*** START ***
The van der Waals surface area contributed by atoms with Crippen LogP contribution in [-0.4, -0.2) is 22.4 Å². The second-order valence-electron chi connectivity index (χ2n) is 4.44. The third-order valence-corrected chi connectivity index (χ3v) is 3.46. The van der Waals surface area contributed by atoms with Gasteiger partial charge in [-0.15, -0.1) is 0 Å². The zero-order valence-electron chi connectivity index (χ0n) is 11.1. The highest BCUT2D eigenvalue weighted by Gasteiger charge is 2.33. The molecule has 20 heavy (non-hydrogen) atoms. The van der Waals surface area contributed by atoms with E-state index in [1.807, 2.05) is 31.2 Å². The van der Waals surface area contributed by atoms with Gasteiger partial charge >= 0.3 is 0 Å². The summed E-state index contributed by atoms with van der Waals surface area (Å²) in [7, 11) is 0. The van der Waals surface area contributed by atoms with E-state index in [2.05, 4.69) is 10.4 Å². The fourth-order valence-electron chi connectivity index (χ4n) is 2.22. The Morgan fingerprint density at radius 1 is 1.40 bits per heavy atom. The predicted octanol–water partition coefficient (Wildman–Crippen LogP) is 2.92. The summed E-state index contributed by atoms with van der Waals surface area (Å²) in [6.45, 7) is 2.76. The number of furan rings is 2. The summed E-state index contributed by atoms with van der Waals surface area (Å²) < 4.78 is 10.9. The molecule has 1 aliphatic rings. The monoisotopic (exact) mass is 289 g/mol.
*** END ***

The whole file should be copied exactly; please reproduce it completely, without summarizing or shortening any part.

The van der Waals surface area contributed by atoms with Crippen LogP contribution in [-0.4, -0.2) is 22.4 Å². The second-order valence-electron chi connectivity index (χ2n) is 4.44. The third-order valence-corrected chi connectivity index (χ3v) is 3.46. The van der Waals surface area contributed by atoms with Gasteiger partial charge in [-0.15, -0.1) is 0 Å². The zero-order valence-electron chi connectivity index (χ0n) is 11.1. The highest BCUT2D eigenvalue weighted by Gasteiger charge is 2.33. The molecule has 20 heavy (non-hydrogen) atoms. The van der Waals surface area contributed by atoms with E-state index in [1.807, 2.05) is 31.2 Å². The van der Waals surface area contributed by atoms with Gasteiger partial charge >= 0.3 is 0 Å². The summed E-state index contributed by atoms with van der Waals surface area (Å²) in [7, 11) is 0. The van der Waals surface area contributed by atoms with E-state index in [2.05, 4.69) is 10.4 Å². The fourth-order valence-electron chi connectivity index (χ4n) is 2.22. The Morgan fingerprint density at radius 1 is 1.40 bits per heavy atom. The predicted octanol–water partition coefficient (Wildman–Crippen LogP) is 2.92. The summed E-state index contributed by atoms with van der Waals surface area (Å²) in [6.45, 7) is 2.76. The number of furan rings is 2. The summed E-state index contributed by atoms with van der Waals surface area (Å²) < 4.78 is 10.9. The molecule has 1 aliphatic rings. The monoisotopic (exact) mass is 289 g/mol.